The transition from the National League to the American League for pitchers is often treacherous. While Max Scherzer will take his overpowering arsenal to the Nationals, several hurlers will be making a more troublesome league adjustment. The wide open American League race features several contenders that will rely on former National Leaguers getting their first extended look at junior circuit batters.
Red Sox: Boston’s letdown from the 2013 World Series win was fueled by injuries, bad pitching and lackluster production from young position players. Sox GM Ben Cherington went on the offensive this winter spending big money for Hanley Ramirez and Pablo Sandoval. If you include the $72 million contract given to Rusney Castillo late last summer Boston has spent more than $250 million on batters in less than half a season. Cherington’s new offense will be augmented by a rotation that includes newcomers Wade Miley, Rick Porcello, Justin Masterson and Joe Kelly. Porcello, coming off a breakout 2014 season, will team with bounceback candidates Masterson and Clay Buchholz to provide some AL experience. Miley, acquired from Arizona in exchange for a trio of youngsters, and Joe Kelly will be experiencing their first full season in the American League.
Kelly started 10 games for Boston after being acquired for John Lackey last July. He posted a below average results with a 4.62 FIP and OPS+ of 94. While his Boston results weren’t pretty, they did represent an improvement over Kelly’s time with St. Louis where he posted an OPS+ of just 85 to go along with a 1.46 WHIP. Kelly will likely be counted on to hold down the fifth spot in Boston’s rotation, or serve as a swingman. Miley has steadily regressed since his 2012 rookie season when he won 16 games, posted an ERA+ of 122, and made the National League All Star team. Miley’s ERA+ dropped to 109 the following season and tumbled again to just 86 in 2014. His ERA rose from 3.33 to 3.55 to 4.34 in that time. Miley did set a career high in strikeout rate in 2014 and has induced more than 50 percent of batters to hit the ball on the ground over the past two seasons. The Red Sox will be hoping that Miley’s groundball tendency and strikeout rate play well against the stout American League East lineups he’ll be facing.
Tigers: Detroit shipped Porcello to Boston in return for Yoenis Cespedes. The Cespedes deal filled the Tigers’ hole in right field but created an opening in the starting rotation. With Scherzer gone and Drew Smyly in Tampa the Tigers traded for the Reds’ Alfredo Simon. Simon pitched to a 5.18 ERA in 78 games (19 starts) for the Orioles in his first American League experience. The big right-hander blossomed after a deal to Cincinnati, posting solid seasons as a reliever in 2012 and 2013. The Reds moved Simon to the rotation in 2014 and were rewarded with 15 wins and a 3.44 ERA over 32 starts. Simon was durable and probably a bit lucky. Batters hit just .265 on balls in play against Simon last season, a career low. That number figures to adjust upward in 2015 and having Miguel Cabrera at third base won’t help. Simon’s 5.8 strikeouts per inning last season were also a career low and probably not a good harbinger.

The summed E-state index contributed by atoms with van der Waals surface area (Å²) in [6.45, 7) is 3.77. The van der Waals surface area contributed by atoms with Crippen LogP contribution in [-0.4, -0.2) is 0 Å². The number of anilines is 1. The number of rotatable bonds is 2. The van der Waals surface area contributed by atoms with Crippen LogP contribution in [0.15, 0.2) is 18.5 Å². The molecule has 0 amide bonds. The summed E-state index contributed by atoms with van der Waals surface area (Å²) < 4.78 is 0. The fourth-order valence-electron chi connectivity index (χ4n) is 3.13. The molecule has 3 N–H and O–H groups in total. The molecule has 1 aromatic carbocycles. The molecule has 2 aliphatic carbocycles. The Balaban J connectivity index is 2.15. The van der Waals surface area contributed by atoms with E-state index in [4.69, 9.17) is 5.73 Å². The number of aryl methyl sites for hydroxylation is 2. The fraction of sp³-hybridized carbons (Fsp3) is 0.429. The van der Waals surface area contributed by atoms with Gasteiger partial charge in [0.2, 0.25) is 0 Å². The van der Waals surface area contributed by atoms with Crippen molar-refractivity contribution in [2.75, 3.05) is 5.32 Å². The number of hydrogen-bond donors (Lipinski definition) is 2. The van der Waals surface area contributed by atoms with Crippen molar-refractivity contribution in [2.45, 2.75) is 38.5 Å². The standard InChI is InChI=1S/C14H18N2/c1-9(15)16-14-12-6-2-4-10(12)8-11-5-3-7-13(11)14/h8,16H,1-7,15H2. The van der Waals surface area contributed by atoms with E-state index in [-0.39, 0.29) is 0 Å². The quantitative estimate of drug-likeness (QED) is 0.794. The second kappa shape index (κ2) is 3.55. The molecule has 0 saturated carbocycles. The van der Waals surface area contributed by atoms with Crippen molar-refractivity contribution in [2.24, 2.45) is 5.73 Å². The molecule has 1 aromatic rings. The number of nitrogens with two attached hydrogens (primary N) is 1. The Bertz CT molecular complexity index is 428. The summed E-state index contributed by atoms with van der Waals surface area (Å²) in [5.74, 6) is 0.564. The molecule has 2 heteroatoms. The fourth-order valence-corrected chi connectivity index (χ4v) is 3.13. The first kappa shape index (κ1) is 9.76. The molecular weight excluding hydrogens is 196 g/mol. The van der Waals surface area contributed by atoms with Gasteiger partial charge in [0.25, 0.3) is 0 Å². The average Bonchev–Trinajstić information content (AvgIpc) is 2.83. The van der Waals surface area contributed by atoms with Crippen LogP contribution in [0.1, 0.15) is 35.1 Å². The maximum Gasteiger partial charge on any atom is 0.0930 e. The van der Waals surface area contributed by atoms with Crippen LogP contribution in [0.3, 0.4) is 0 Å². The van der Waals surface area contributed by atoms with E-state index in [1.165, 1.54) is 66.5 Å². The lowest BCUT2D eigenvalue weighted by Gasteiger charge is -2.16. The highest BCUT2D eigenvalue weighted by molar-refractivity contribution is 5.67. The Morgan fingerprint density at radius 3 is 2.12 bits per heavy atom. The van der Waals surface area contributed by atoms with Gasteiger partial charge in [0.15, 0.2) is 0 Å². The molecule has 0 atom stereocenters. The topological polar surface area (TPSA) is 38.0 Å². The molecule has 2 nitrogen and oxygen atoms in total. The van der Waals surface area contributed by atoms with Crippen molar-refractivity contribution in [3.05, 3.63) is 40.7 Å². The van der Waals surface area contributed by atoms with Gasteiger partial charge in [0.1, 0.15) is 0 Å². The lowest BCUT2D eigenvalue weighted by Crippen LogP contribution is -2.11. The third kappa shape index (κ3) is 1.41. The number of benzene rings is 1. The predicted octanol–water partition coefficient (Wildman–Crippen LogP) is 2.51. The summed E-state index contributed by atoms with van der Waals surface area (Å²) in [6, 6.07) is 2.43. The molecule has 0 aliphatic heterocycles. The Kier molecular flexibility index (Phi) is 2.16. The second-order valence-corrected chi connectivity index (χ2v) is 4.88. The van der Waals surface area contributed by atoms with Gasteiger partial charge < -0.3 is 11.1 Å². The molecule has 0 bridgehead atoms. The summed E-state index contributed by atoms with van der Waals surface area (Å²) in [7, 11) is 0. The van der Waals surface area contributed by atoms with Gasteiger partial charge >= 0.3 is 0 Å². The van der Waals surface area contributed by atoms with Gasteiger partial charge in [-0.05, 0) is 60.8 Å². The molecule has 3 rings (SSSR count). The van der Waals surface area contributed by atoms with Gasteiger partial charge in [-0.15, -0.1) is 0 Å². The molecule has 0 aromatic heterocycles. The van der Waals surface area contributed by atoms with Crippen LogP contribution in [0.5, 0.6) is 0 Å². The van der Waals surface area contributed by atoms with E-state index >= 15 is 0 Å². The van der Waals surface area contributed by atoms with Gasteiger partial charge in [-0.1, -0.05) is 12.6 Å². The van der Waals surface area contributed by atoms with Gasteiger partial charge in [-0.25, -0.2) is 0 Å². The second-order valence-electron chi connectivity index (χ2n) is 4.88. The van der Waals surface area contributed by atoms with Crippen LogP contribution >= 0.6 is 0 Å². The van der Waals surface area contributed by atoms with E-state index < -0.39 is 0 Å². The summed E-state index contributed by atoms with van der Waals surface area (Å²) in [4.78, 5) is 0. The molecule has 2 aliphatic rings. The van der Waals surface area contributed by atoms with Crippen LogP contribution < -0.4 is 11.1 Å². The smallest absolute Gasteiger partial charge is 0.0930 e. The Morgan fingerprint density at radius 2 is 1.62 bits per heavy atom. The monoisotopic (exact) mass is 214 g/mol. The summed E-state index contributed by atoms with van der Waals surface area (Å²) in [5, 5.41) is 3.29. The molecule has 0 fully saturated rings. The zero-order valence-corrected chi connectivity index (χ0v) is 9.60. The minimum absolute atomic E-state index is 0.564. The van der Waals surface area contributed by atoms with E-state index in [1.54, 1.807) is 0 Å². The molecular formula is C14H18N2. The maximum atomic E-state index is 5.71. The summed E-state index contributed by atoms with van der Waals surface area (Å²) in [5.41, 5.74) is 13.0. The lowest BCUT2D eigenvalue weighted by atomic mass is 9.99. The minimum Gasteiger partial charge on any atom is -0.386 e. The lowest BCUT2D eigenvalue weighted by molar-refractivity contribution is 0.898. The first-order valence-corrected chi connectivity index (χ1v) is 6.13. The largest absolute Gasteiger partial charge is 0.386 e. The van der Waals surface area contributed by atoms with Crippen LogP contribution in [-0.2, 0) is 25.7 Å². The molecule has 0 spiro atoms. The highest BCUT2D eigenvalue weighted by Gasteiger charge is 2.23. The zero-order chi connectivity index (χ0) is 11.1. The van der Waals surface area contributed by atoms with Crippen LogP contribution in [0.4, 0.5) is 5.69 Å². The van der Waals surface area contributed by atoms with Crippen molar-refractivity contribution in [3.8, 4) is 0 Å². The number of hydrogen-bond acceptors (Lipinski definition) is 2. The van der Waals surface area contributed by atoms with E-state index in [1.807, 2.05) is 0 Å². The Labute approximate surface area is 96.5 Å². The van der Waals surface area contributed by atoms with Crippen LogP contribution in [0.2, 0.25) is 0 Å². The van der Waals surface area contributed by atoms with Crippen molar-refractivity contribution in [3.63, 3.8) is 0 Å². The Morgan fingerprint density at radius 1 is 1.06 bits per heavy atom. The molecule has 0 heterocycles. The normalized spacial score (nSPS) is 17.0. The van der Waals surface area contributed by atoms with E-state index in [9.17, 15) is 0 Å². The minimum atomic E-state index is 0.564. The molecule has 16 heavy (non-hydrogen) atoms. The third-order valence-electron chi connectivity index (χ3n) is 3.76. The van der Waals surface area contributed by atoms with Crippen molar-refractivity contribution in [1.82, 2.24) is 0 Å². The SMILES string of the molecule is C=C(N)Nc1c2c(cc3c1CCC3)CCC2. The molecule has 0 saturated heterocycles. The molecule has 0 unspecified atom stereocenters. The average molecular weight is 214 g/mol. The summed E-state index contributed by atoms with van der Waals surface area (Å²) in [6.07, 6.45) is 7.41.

Yankees: A-Rod will be stealing headlines in Yankees’ camp this spring, which is lucky for the club’s tattered rotation. C.C. Sabathia is so concerned about his rickety knees that he showed up to camp weighing over 300 pounds. Tanaka says he’s healthy but that elbow could go at any time. With Hiroki Kuroda back in Japan the Yanks turned to a pair of National Leaguers, Nathan Eovaldi and Chris Capuano, to shore up the rotation. Capuano did pitch in the AL last season, including 12 starts for New York, but the 36-year-old lefty has spent the majority of his career in the NL. Capuano’s been a below average pitcher over the past two seasons, ERA+ of 84 and 89 respectively, and figures to continue that trend in 2015.
The 25-year-old Eovaldi offers some hope for New York. He was acquired from the Marlins after a lackluster 2014 campaign that saw his ERA balloon almost a full run to 4.37 and yield a league leading 223 hits. Still, Eovaldi started 33 games, logged just shy of 200 innings, and nearly cut his walk rate in half. Eovaldi was dogged by bad luck last season (.323 BABIP against) and does a great job of keeping the ball in the park (just 33 homers allowed in 460 career innings). The Yankees are hoping that buying low on the right-hander with upside will provide Tanaka with a stable running mate.
Royals: The Royals rode a dominant bullpen and good fortune to the World Series last season. The team will look different in 2015 with stars like James Shields and Billy Butler in new uniforms. Kansas City inked Edinson Volquez, coming off a career year in Pittsburgh, to a two-year contract to plug the hole left by Shields. Volquez posted an ERA+ below league average for five consecutive years before last season’s resurgence. His 2014 performance was fueled in large part by good fortune (.263 BABIP against) and improved control (career low 3.3 walks per nine innings). The Royals are banking that Volquez’s experience and new-found command make him a worthwhile addition. Most projection systems predict a substantial BABIP increase and a subsequent rise in ERA in the righty’s first extended tour of the American League.
—Follow Dan Soderberg on Twitter: @dadstimeout